Researchers have dissected the two deep-sea oarfish that washed ashore in southern California this month. So far, they found that one was teeming with…Read More »
worms and the other was about to have babies.
On Oct. 13, an 18-foot-long (5.5 meters) oarfish was dragged to shore by a snorkeler at Catalina Island. Because the species lives in deep, dark waters, up to 3,000 feet (915 meters) below the surface, intact specimens are rarely discovered. Strangely enough, another smaller oarfish washed ashore north of San Diego just a few days later.
A ghostly nebula shining about 5,000 light-years from Earth is also the coldest known object in the universe.
The dead star creating the Boomerang Nebula…Read More »
is sloughing off gas from its shell, which is producing the strangely shaped cosmic object, astronomers have discovered. The gas is cooling as it flows away from the white dwarf star in a process similar to how refrigerators stay cold by using expanding gas.
The brain may be an even more powerful computer than before thought — microscopic branches of brain cells that were once thought to basically serve as…Read More »
mere wiring may actually behave as minicomputers, researchers say.
The most powerful computer known is the brain. The human brain possesses about 100 billion neurons with roughly 1 quadrillion — 1 million billion — connections known as synapses wiring these cells together.
Credit: Cell Picture Show by Joanna Aizenberg, Harvard School of Engineering and Applied Sciences
Do these look like real-life tentacles? Look again.
This seemingly bizarre beast is made of self-assembling nanofibers. Joanna Aizenberg and her laboratory…Read More »
are pioneers of self-assembling nanofibers that function as catch-and-release devices. Here, a scanning-electron microscope image of nanoscale bristles made of epoxy resin and immersed in a liquid. As the bristles dry, they can grab nearby particles, such as the sphere in this image, or a drug. They also store energy and can release the item. That's quite a few functions for something only about 1/1000th the width of a human hair.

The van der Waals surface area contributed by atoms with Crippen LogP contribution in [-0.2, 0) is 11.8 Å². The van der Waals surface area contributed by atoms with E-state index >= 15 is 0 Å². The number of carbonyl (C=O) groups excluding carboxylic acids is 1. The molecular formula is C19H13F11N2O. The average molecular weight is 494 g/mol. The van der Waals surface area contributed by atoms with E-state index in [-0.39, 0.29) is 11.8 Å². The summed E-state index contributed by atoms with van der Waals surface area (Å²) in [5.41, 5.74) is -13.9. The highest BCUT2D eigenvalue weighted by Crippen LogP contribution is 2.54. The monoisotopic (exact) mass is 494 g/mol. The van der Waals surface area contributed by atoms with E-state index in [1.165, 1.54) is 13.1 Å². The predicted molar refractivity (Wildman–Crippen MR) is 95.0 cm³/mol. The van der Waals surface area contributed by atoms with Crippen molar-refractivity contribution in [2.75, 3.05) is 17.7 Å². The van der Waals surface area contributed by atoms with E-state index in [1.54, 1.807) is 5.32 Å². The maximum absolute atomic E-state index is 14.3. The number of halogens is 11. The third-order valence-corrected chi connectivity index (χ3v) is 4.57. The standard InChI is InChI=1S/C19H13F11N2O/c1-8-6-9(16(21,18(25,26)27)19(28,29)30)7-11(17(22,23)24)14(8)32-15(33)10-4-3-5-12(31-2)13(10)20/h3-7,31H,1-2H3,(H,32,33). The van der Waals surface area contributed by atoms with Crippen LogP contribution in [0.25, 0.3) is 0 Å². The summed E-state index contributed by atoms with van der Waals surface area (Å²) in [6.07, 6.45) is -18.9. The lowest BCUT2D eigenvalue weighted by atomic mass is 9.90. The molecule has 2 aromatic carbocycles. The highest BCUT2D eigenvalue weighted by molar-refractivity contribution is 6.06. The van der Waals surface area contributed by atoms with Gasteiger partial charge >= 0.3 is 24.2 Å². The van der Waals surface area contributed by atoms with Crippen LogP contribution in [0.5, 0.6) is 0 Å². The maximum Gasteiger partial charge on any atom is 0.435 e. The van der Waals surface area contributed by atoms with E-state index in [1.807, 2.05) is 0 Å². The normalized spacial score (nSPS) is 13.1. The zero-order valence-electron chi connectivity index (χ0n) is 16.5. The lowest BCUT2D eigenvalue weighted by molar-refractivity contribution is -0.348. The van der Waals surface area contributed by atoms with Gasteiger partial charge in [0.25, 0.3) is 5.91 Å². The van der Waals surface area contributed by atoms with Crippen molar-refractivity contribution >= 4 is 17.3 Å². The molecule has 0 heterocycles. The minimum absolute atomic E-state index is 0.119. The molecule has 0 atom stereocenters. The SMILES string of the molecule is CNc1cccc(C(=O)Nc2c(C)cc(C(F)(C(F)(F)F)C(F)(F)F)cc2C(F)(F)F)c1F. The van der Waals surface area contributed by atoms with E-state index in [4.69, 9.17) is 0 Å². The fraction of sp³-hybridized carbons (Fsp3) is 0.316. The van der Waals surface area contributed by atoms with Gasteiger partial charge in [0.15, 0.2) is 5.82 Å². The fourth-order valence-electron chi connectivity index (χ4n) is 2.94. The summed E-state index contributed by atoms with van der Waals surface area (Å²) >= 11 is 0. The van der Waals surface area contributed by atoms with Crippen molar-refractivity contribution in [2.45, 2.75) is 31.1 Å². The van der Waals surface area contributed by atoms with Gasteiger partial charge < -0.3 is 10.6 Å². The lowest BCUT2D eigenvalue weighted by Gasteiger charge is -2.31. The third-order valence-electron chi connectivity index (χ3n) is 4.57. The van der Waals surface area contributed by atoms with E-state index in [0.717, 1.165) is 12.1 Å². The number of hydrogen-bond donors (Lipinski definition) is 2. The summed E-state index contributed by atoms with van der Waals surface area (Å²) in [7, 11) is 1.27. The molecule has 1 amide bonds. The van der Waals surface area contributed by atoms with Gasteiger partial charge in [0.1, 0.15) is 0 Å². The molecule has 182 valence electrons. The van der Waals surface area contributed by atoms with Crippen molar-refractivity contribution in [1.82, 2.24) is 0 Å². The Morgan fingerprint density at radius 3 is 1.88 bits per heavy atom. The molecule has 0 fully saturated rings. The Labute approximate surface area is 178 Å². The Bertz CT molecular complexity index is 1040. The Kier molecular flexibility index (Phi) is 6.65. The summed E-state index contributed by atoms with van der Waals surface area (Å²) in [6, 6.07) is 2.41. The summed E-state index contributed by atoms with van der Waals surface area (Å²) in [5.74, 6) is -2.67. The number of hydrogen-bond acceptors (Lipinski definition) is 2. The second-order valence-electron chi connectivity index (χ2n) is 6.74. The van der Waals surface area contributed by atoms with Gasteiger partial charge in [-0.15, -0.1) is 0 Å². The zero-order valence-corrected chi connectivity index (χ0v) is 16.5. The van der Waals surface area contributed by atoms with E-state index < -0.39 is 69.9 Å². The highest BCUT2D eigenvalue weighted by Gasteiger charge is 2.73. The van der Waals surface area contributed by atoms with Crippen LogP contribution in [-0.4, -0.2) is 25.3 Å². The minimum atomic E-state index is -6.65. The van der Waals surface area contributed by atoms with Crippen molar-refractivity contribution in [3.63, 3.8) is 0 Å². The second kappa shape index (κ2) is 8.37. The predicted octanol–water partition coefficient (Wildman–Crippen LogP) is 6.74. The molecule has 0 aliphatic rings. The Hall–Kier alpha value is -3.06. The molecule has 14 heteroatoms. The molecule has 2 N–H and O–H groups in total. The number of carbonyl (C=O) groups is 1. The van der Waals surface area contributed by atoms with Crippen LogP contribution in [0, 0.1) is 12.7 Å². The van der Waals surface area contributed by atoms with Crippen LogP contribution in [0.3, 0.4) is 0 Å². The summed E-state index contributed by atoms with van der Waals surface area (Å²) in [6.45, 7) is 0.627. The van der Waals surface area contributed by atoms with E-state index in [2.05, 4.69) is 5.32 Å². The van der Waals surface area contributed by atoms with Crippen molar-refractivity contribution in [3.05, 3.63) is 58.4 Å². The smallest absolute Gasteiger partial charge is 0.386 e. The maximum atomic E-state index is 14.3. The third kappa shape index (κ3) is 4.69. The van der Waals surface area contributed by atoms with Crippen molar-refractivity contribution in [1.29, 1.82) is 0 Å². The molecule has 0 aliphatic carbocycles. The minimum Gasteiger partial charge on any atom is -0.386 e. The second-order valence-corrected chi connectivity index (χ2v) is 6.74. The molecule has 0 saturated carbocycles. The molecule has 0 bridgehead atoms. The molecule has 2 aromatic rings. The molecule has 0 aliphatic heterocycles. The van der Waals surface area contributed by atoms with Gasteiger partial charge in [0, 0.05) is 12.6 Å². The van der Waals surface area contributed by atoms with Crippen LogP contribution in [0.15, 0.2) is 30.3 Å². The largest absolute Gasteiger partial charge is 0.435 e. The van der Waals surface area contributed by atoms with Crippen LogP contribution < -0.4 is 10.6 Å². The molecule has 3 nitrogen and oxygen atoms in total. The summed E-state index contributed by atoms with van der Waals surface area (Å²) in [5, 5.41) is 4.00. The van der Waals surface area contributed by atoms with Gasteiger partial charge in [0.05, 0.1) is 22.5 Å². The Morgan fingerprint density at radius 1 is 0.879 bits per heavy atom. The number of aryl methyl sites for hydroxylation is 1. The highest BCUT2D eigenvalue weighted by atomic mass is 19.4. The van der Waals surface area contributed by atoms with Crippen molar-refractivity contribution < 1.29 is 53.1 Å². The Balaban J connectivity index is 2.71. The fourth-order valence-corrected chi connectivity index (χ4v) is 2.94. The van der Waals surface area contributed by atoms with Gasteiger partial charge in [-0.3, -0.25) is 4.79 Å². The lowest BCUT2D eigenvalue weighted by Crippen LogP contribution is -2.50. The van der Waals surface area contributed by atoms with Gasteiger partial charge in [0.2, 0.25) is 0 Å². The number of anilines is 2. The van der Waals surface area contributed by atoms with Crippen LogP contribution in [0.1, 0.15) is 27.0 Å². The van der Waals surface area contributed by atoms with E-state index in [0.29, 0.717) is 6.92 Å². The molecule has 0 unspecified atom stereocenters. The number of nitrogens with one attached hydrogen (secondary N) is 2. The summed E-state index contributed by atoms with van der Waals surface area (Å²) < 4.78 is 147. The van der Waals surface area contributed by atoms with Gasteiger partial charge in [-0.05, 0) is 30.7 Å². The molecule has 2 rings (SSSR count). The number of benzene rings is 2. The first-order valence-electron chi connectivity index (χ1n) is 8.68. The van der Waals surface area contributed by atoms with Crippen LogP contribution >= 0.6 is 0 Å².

Credit: Manish Mamtani/U.S. Department of Interior
Fall is a special, fleeting time of year, when the weather turns colder and the daylight hours grow shorter. Those who venture into national parks at this…Read More »
time are rewarded with views that only come once a year. At many parks, this involves leaf peeping, but in Canyonlands National Park, no leaves are required to see the reds and oranges of autumn.
At Canyonlands the sunlight paints a colorful landscape across the carved sedimentary rock. Canyonlands preserves one of the last, relatively undisturbed areas of the Colorado Plateau, a geological province that encompasses much of the Colorado River. Located in southeastern Utah, the park is an explorer's paradise full of canyons, mesas and deep river gorges, all part of a unique desert ecosystem.
Rivers divide the park into four districts: the Island in the Sky, the Needles, the Maze and the rivers themselves. These areas share a primitive desert atmosphere, but each offers different opportunities for sightseeing and adventure.
Canyonland's beauty is no secret. On average 440,039 people visited the park each year. Hikers, mountain bikers, backpackers and four-wheelers all enjoy the rugged, remote trails within the park. So grab a jacket, and get out and explore.